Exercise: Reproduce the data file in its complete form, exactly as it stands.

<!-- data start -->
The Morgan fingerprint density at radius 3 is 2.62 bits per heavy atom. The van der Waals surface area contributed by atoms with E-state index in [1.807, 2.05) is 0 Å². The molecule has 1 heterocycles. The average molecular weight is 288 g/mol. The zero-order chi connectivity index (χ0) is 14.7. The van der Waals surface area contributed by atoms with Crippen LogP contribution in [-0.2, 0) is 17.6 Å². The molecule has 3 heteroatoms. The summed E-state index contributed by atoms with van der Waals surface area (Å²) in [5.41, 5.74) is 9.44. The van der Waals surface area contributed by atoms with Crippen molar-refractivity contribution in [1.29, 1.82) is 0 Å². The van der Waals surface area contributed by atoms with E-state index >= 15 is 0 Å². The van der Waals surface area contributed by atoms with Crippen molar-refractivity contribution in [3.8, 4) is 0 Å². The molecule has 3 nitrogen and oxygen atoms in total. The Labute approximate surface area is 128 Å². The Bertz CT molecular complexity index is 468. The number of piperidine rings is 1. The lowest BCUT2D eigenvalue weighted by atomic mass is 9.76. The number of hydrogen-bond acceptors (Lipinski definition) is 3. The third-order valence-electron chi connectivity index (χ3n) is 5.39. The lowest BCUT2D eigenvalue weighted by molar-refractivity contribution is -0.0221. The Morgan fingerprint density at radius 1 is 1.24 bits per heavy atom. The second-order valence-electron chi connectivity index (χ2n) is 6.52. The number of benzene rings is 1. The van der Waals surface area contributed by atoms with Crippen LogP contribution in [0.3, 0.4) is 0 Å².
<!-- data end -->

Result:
The Morgan fingerprint density at radius 3 is 2.62 bits per heavy atom. The van der Waals surface area contributed by atoms with E-state index in [1.807, 2.05) is 0 Å². The molecule has 1 heterocycles. The average molecular weight is 288 g/mol. The zero-order chi connectivity index (χ0) is 14.7. The van der Waals surface area contributed by atoms with Crippen LogP contribution in [-0.2, 0) is 17.6 Å². The molecule has 3 heteroatoms. The summed E-state index contributed by atoms with van der Waals surface area (Å²) in [5.41, 5.74) is 9.44. The van der Waals surface area contributed by atoms with Crippen molar-refractivity contribution in [1.29, 1.82) is 0 Å². The van der Waals surface area contributed by atoms with E-state index >= 15 is 0 Å². The van der Waals surface area contributed by atoms with Crippen molar-refractivity contribution in [3.8, 4) is 0 Å². The molecule has 3 nitrogen and oxygen atoms in total. The Labute approximate surface area is 128 Å². The Bertz CT molecular complexity index is 468. The number of piperidine rings is 1. The lowest BCUT2D eigenvalue weighted by atomic mass is 9.76. The number of hydrogen-bond acceptors (Lipinski definition) is 3. The third-order valence-electron chi connectivity index (χ3n) is 5.39. The lowest BCUT2D eigenvalue weighted by molar-refractivity contribution is -0.0221. The Morgan fingerprint density at radius 1 is 1.24 bits per heavy atom. The second-order valence-electron chi connectivity index (χ2n) is 6.52. The number of benzene rings is 1. The van der Waals surface area contributed by atoms with Crippen LogP contribution in [0.3, 0.4) is 0 Å².